However, if you’re at a risk of premature birth or placental bleeding, it’s best for you and your baby that you steer clear of both sex and orgasms. Once again, consult with your doctor to see what he recommends.
Why Does A Pregnancy Orgasm Feel More Intense?
In general, women feel more aroused when they’re pregnant than when they’re not.
Pregnancy increases the blood flow to your genitals and pelvic regions, including your uterus. This phenomenon is also called vasocongestion, which occurs during sexual stimulation as well. Because of this, your body becomes more sensitive, and any kind of stimulation, including a mere fantasy, is enough to throw you over the edge, in a good way, of course!
This explains why your orgasms may feel a lot more intense when you’re pregnant. Once again, this is completely normal and there’s nothing to be worried about. So sit back and enjoy the pleasure!
Will Intense Orgasms Hurt My Baby?
No, they won’t.
Your fetus is safely snuggled up in an amniotic sac that is full of a fluid to provides enough cushioning against shocks if there are any at all. The strong muscles of your uterus provide further protection to your baby, while the thick plug of mucus that seals your cervix keeps infections at bay.
Furthermore, it is also not possible for either a penis or a sex toy such as a vibrator to go beyond the vagina and hit the uterus directly. So rest assured, your baby is not going to be hurt if you indulge yourself in some pleasure.
However, it is possible that sexual stimulation or activity may cause your baby to move around inside your womb or increase the rate of his heartbeat. If this happens, it’s a good sign because it shows that your baby is alert. There is a theory that suggests that the endorphins triggered by sexual activity, sexual stimulation, or an orgasm can also make the baby feel good. Unfortunately, there is no concrete evidence that supports this theory.
Will My Orgasms Ever Get Less Intense?
Yes, they will.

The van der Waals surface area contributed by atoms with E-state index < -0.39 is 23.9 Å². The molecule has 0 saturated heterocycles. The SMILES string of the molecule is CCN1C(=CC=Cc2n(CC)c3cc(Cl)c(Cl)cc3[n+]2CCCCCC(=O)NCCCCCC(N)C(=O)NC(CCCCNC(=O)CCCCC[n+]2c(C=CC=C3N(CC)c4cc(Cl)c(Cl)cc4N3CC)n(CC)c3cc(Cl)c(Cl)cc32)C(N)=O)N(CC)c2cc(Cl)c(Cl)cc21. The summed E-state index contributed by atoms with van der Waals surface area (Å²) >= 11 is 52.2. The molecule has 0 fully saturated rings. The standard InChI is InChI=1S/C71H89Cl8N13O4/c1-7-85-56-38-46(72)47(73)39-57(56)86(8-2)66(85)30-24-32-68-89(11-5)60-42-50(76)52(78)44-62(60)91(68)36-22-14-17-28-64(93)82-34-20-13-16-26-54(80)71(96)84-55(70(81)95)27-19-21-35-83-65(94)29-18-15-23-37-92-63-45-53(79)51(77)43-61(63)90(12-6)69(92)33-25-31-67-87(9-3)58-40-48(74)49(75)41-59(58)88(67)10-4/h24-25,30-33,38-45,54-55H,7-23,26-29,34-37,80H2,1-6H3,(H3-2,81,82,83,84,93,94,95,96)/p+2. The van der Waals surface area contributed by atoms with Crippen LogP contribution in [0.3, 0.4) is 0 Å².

When you reach your third trimester, your uterus may not be able to fully contract during an orgasm because by then, the size of your baby will have grown. So while you may still be very stimulated sexually, you may still be unable to reach a full-fledged climax.
Can Orgasms Cause Bleeding?
Yes, they can, sometimes.
When you’re pregnant, your genital and pelvic regions are already engorged with blood. After you reach an orgasm, the blood flow to these areas further builds up. This may cause your cervix to bleed slightly after sex during pregnancy.
This is completely normal, and shouldn’t be a cause for concern, particularly in your last trimester. However, if you face unusually heavy vaginal bleeding during any stage in your pregnancy, you should visit your doctor right away to see if there’s a problem. This is regardless of whether you’re having sex or not or achieving orgasms or not.
Why Does My Belly Change Shape When I Orgasm?
An orgasm causes the muscles of your uterus and your abdomen to contract. This changes the shape of your belly slightly, leading it to form a pointed or a triangular shape either directly in the middle or slightly off to one side. This is completely normal and not dangerous at all.
However, intensely painful contractions are usually a warning sign. So if you experience these at any given point during your pregnancy, you need to consult with your doctor right away to see if there’s anything you need to be on the lookout for.
Also, Why Does My Belly Get So Hard When I Orgasm?